half white and half black (225-228). Levy also marshals a well-established
body of scholarship to make the case that the famous "evasion chapters" of
_Huck Finn_, from which Mark Twain read during the tour, were packed with
coded language and are a parody of the "convict-lease" programs of the day
that essentially re-enslaved black men (137-8). But when Cable's 'The
Freedman's Case in Equity' was published in the same issue of _The Century
Magazine_ as a chapter from the forthcoming _Adventures of Huckleberry
Finn_, it drew more attention to Cable than Mark Twain, and Mark Twain's
parody and code language seemed pale by comparison. Cable was pilloried in
the south while black newspapers praised him (145). Mark Twain
simultaneously admired Cable and was jealous, but expressed his annoyance
in other ways (153).

_Adventures of Huckleberry Finn_ was published at a time when the
newspapers were full of stories about children committing violent crimes
inspired by reading the wrong things, and when books written for American
children were clearly emerging as a separate genre (168). Levy explores
both that context--Huck and Tom as bad boys, and _Huck Finn_ as a book
about childhood--and then traces the "off-spring" of _Huck Finn_ in Mark
Twain's other works featuring characters like Joan of Arc, young Satan, the
teen soldiers in _A Connecticut Yankee in King Arthur's Court_ (160 et
seq.). He also traces Huck's off-spring in film, music, and cartoons
through the twentieth century (166) and links Huck to modern depictions of
youth in _Home Alone_, _Ferris Bueller's Day Off_, the Harry Potter films,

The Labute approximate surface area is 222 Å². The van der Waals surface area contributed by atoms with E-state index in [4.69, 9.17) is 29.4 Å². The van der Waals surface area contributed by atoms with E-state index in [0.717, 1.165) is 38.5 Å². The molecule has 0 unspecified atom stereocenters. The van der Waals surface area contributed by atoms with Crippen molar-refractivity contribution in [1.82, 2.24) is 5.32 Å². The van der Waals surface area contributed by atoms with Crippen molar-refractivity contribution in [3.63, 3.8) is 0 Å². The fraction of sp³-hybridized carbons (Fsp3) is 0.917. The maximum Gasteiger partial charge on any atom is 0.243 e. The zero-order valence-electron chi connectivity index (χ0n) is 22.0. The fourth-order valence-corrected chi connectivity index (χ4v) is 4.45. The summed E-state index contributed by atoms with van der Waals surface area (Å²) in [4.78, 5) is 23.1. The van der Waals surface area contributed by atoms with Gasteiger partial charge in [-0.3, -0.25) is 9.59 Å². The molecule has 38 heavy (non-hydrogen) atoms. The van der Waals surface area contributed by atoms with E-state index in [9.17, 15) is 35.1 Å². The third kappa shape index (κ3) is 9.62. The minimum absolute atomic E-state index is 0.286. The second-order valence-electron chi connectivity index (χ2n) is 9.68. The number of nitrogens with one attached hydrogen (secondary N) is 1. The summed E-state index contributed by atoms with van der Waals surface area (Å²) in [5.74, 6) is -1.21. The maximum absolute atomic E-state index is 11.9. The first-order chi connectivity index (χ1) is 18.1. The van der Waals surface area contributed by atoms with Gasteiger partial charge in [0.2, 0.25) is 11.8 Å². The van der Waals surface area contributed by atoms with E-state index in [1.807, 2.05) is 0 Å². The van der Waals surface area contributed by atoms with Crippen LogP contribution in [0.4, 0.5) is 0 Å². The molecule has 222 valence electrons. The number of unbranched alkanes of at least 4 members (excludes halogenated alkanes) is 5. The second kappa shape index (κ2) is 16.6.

and other movies (170, 276). He also discusses how _Huck Finn_ is taught
today (207-8) and even cites in his bibliography a dozen papers written by
Butler University students (326-27). This leads to insights into Huck Finn
and modern theories of childhood development (172) and Huck and Tom as
examples of psychological disorders now referred to as ADD/ADHD (174), and
Levy reminds us that by "canonizing _Huck Finn_ the way we do, we . . .
canonize a raft of ways to think and argue and worry about children that
make neither them nor us freer. It is not too late to recognize that we
have been trying to shake free the 'real' child from the stereotypes of
childhood for so long that the effort itself has become a stereotype"
(175). This problem comes into clear focus when Levy compares Victorian and
modern responses to _Huck Finn_ (176 et seq.). In this context, Levy points
out that when the "evasion chapters" are ignored the emphasis of _Huck
Finn_ shifts to race, but that when it is remembered that Mark Twain read
from those very chapters during the Mark Twain-Cable Readings "was it not
possible that the 'minstrel show stuff' and 'evasion' were the places where
Twain was making his point, and not running from it?" (182).

Levy concludes by asserting that "Mark Twain and _Huck Finn_ teach us that
American history is 'echoic' (a word he credits to Victor A. Doyno), not
progressive. A healthy dose of humility for the sojourner in Twain's world,
then, for the problems about which he writes become your problems" (197).
Earlier along in his narrative, Levy comments that Twain wanted "to
re-create the first moment many whites saw something positive, something
they wanted to emulate, in blacks, and to relive the complicated subversion
of that moment [when] white Americans might experience racial others
without mediation" (118). But Levy may be overly hopeful when he says "good
Americans want to live up to our best myths about ourselves, we'll want to
do something, anything, rather than repeat the past. In that moment, we'll
understand what _Huck Finn_ teaches" (196).

At the time _Huck Finn_ was first published, Jim Crow laws separated black
and white America, the "convict-lease" programs were perpetuating slavery,
race-baiting was widespread in the media and in politics, and the word
"nigger" wasn't used in polite society, but everyone used it everywhere
else. This reviewer will leave it to others to debate what separates black
and white America today, what forms of slavery are being perpetuated even
now, how much race-baiting infects the media and body politic, and what
words people use outside polite society. But Mark Twain's child, Huck Finn,
has something to teach us, as every reader of this book will understand,
and that's a good beginning.